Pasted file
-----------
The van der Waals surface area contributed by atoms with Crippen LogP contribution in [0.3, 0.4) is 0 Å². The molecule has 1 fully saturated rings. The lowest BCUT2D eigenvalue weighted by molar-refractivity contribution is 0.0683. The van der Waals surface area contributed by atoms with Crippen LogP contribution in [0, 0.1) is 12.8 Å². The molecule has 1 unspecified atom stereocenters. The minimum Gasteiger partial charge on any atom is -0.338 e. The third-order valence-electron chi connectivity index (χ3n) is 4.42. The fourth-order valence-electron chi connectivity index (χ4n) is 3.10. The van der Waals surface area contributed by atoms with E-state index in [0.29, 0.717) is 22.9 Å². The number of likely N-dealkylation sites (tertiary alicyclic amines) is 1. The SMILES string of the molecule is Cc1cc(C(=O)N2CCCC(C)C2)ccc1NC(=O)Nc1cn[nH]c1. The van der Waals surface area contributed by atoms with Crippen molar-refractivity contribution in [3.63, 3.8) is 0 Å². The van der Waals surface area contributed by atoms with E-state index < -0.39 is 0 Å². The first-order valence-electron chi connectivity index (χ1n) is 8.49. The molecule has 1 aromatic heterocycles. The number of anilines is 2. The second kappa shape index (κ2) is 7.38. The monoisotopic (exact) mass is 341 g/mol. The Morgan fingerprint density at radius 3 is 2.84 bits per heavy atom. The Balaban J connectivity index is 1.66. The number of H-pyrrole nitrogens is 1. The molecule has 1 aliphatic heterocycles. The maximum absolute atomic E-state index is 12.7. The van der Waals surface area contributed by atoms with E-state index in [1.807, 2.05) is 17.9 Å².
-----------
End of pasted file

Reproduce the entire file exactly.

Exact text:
The van der Waals surface area contributed by atoms with Crippen LogP contribution in [0.3, 0.4) is 0 Å². The molecule has 1 fully saturated rings. The lowest BCUT2D eigenvalue weighted by molar-refractivity contribution is 0.0683. The van der Waals surface area contributed by atoms with Crippen LogP contribution in [0, 0.1) is 12.8 Å². The molecule has 1 unspecified atom stereocenters. The minimum Gasteiger partial charge on any atom is -0.338 e. The third-order valence-electron chi connectivity index (χ3n) is 4.42. The fourth-order valence-electron chi connectivity index (χ4n) is 3.10. The van der Waals surface area contributed by atoms with E-state index in [0.29, 0.717) is 22.9 Å². The number of likely N-dealkylation sites (tertiary alicyclic amines) is 1. The SMILES string of the molecule is Cc1cc(C(=O)N2CCCC(C)C2)ccc1NC(=O)Nc1cn[nH]c1. The van der Waals surface area contributed by atoms with Crippen molar-refractivity contribution in [3.63, 3.8) is 0 Å². The van der Waals surface area contributed by atoms with E-state index < -0.39 is 0 Å². The first-order valence-electron chi connectivity index (χ1n) is 8.49. The molecule has 1 aromatic heterocycles. The number of anilines is 2. The second kappa shape index (κ2) is 7.38. The monoisotopic (exact) mass is 341 g/mol. The Morgan fingerprint density at radius 3 is 2.84 bits per heavy atom. The Balaban J connectivity index is 1.66. The number of H-pyrrole nitrogens is 1. The molecule has 1 aliphatic heterocycles. The maximum absolute atomic E-state index is 12.7. The van der Waals surface area contributed by atoms with E-state index in [1.807, 2.05) is 17.9 Å².